Statement as of 5:33 PM PDT on June 4, 2006

… New record temperatures set on June 4 2006…

The low temperature reported at McCarran International Airport was
81 degrees today. This break the previous high minimum temperature
record of 80 degrees set in 2004.

For the second consecutive day Needles California broke a high
temperature record. The high temperature reported in Needles
California was 117 degrees. This breaks the previous high
temperature of 115 degrees set in 1996.

Also, on June 2, Zion National Park tied a record high set in 2004 of 101 degrees. This is significant because I was backpacking in the park at the time. It was hot, not extremely so, but hot enough to be uncomfortable and to make our pace fairly slow. The day before, we actually hiked at night (due to some difficulties in getting out of town at a reasonable time) and it was actually really nice. It was warm and the moon was bright enough so headlamps weren’t needed. I’ll blog more on that trip soon.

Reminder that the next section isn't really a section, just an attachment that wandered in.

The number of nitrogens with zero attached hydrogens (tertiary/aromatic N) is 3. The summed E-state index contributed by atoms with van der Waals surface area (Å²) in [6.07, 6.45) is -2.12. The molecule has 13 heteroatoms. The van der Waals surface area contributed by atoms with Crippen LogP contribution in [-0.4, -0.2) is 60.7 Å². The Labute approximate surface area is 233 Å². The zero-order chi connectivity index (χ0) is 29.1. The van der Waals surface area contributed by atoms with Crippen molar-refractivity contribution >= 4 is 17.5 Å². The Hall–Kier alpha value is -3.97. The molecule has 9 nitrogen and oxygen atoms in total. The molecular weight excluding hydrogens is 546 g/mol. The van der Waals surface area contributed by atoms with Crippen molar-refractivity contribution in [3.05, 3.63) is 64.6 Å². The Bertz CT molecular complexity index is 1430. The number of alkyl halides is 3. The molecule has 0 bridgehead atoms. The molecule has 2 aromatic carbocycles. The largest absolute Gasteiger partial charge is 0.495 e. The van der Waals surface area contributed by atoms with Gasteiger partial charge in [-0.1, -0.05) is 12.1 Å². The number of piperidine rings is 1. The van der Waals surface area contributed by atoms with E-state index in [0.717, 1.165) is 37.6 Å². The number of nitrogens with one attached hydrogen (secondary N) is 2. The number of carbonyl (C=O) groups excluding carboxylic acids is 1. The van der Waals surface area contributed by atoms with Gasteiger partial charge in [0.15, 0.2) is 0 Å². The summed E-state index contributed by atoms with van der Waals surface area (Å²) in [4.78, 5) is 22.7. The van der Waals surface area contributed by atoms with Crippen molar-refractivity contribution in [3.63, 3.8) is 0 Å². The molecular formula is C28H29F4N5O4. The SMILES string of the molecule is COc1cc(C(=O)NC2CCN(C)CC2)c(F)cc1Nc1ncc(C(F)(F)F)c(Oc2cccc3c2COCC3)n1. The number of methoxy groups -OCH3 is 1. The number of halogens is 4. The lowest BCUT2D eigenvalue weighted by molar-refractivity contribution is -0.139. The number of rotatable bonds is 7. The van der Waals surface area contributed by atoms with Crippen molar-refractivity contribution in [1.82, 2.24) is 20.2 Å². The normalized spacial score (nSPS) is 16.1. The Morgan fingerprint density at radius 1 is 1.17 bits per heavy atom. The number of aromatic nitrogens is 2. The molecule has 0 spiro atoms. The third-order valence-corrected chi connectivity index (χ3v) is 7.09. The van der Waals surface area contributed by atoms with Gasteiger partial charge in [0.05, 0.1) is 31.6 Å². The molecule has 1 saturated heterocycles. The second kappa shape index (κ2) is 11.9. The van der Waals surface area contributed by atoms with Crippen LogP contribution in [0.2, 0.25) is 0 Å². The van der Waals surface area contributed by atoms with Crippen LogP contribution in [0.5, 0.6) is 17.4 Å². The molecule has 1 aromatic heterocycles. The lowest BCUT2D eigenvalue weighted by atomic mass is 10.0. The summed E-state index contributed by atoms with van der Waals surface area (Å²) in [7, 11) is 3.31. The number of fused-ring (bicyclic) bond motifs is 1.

From the National Weather Service:

Statement as of 4:15 PM PDT on June 1, 2006

… Las Vegas records third warmest may on record…

The average temperature in may 2006 was 81.0 degrees. This was the
third warmest may on record. The warmest may on record was 82.2
degrees set in 2002 followed by 81.6 degrees set in 1997.

There were 10 record high minimum temperatures set and one record
maximum temperature set.

I’m fairly confident that most of the record high lows are due to urban heat island effects as Vegas grows.